Lean Practices to Counter Cognitive Biases

By Jon Miller Updated on December 20th, 2016

the-undoing-project-2The [email protected] interview with Michael Lewis, the author of The Undoing Project, was interesting for several reasons. First, it covered cognitive biases, one of my favorite topics. Second, the book is about Amos Tversky and Daniel Kahneman, two of my favorite thinkers. Third, there were some insights that came from this interview relevant to lean management.

We’ve known for a couple of decades about cognitive biases. These biases, or mental errors that we all make in decision-making and perception, affect everyone. These biases worsen our health, affect our relationships, lose us money. The interview raises a great point, “The question is why, having identified these cognitive illusions or whatever you want to call them, they persist. We don’t pay more attention to them.”

Taiichi Ohno wrote in Workplace Management about what he called misconceptions. He said that half of what we believe is wrong. We just don’t know which half, so we must to be ready and willing to admit that we are wrong and to change our minds. This is especially important if we are in a position to lead others. Ohno did not have the formal training in mathematics or psychology as did Kanheman and Tversky, but it seems to me through his observation of people Ohno broadly recognized many of the same behaviors.

The idea of cognitive biases as persistent illusions, ones we continue to see even if we know that we are seeing illusions, is a potent one. From the interview,

“Even if I tell you that that’s not water on the desert highway, that’s a mirage, you know intellectually, yeah, that’s right. You still see the mirage. The optical illusion doesn’t go away.”

Just knowing that we fall for the biases doesn’t make it easier to avoid them.

“It’s very hard for a person to self correct. What you can do, Amos would say, is change your environment in which you make decisions, so people are more likely to point out to you if you’re making errors.”

Lean is also much concerned with changing our environments in order to change behaviors and ultimately, to improve outcomes. Specifically, this is why lean management relies heavily on visualization both in the physical workplace as well as in monitoring progress toward less tangible outcomes such as strategies, system performance and adherence to standards. Good visual systems make it easier for people to point out when we are making errors.

“It argues for decision-making environments that aren’t autocratic and an approach to decision making where the decision maker isn’t assuming he’s infallible or has unbelievable gut instinct.”

In lean practice this notion is supported by hoshin kanri, which questions assumptions, whittles down strategic initiatives from the hopeful many to the realistic and vital few, engages people in developing action plans through catch ball, reviews progress through fact-based go see exercises, and applies the PDCA cycle to learn from mistakes rather than blaming, sweeping them under the rug or otherwise being self-deceptive.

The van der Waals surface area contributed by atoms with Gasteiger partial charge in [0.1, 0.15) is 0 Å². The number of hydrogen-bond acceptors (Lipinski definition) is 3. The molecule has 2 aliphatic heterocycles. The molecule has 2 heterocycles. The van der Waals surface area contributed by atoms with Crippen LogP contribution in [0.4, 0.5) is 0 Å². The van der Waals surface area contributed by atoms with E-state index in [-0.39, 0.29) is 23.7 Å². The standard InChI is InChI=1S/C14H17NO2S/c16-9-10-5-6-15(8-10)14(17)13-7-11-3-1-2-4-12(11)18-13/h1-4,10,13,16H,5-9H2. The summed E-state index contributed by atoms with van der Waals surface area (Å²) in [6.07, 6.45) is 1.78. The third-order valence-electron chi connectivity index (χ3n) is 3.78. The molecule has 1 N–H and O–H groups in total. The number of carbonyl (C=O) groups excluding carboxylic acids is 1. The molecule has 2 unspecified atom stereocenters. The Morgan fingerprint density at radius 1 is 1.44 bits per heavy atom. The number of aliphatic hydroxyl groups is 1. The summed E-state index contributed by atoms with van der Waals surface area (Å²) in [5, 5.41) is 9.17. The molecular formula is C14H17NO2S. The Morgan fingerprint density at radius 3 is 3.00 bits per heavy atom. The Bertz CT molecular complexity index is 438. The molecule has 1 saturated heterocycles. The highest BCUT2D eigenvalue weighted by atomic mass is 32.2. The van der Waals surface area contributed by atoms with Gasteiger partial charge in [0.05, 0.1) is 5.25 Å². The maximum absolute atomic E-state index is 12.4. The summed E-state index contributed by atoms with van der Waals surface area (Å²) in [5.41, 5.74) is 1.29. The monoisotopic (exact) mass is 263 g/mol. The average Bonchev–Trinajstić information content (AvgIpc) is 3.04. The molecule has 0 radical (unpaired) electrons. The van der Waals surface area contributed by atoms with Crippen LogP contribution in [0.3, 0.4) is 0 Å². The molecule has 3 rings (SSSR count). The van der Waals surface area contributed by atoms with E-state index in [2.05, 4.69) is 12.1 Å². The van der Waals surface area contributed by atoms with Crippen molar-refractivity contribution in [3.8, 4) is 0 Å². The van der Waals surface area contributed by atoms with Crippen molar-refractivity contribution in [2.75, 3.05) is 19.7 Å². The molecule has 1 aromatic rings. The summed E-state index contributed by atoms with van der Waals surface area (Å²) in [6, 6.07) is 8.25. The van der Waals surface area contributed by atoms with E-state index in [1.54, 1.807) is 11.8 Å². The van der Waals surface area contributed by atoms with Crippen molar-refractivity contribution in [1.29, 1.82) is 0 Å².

In battling cognitive biases, as in lean management, we trust our people and our instincts, but “You build checks into the process” at every level, to borrow a quote from the article.

We’ve known for a couple of decades about lean management. We still have biases, habits, illusions that keep us from adopting better ways of working, managing, leading, living. It’s a bit of conundrum. As methods to counter our biases become better known, perhaps we will get better at recognizing the illusions that are part of how our brains work.

  1. Bob Emiliani

    December 19, 2016 - 8:47 pm

    Actually, we’ve known about progressive management for more than 100 years, of which Lean is merely the current method. Progressive management has long been a victim of the post-fact world that typically exists in autocratic (hierarchical) organizations. The ongoing digital transformation seems likely to replace this conundrum with another.

  2. Joseph Paul Volner

    December 22, 2016 - 12:55 am

    I am a Traumatic Brain Injury survivor, coming from a former executive position, being Vice President and General Manager of Operations for 5 contact centers, both domestic and international, I am now disable and unable to continue the position I held, noted previously. My brain injury has impacted my cognitive abilities, I am wondering if this book would/could be beneficial for my particular disabled, or am I missing a key purpose of the context of this book?

  3. Jon Miller

    December 22, 2016 - 1:17 am

    Hello Joseph
    This book is more about the two scientists who developed the concept of cognitive bias, Tversky and Kahneman. I do not think it will be particularly helpful for your situation.

  4. Koen Van Dam

    December 23, 2016 - 3:06 am

    I would be curious if there are stille some cognitive biases that are not covered by Lean methods yet, for which we can define new ways of working. Any ideas?

  5. Jon Miller

    December 23, 2016 - 12:43 pm

    Hello Koen
    There are no doubt many cognitive biases that are not yet covered by Lean methods. I know of 60+ cognitive biases affecting our beliefs, memory, decision-making, behaviors and social interactions. I have not thought about each one. Lean in general tries to be practical, fact-based and results-oriented, not relying on belief, memory or preference. If we talk about our assumptions, use visualization, hansei and other process checks for our own biases, I think we can overcome them.

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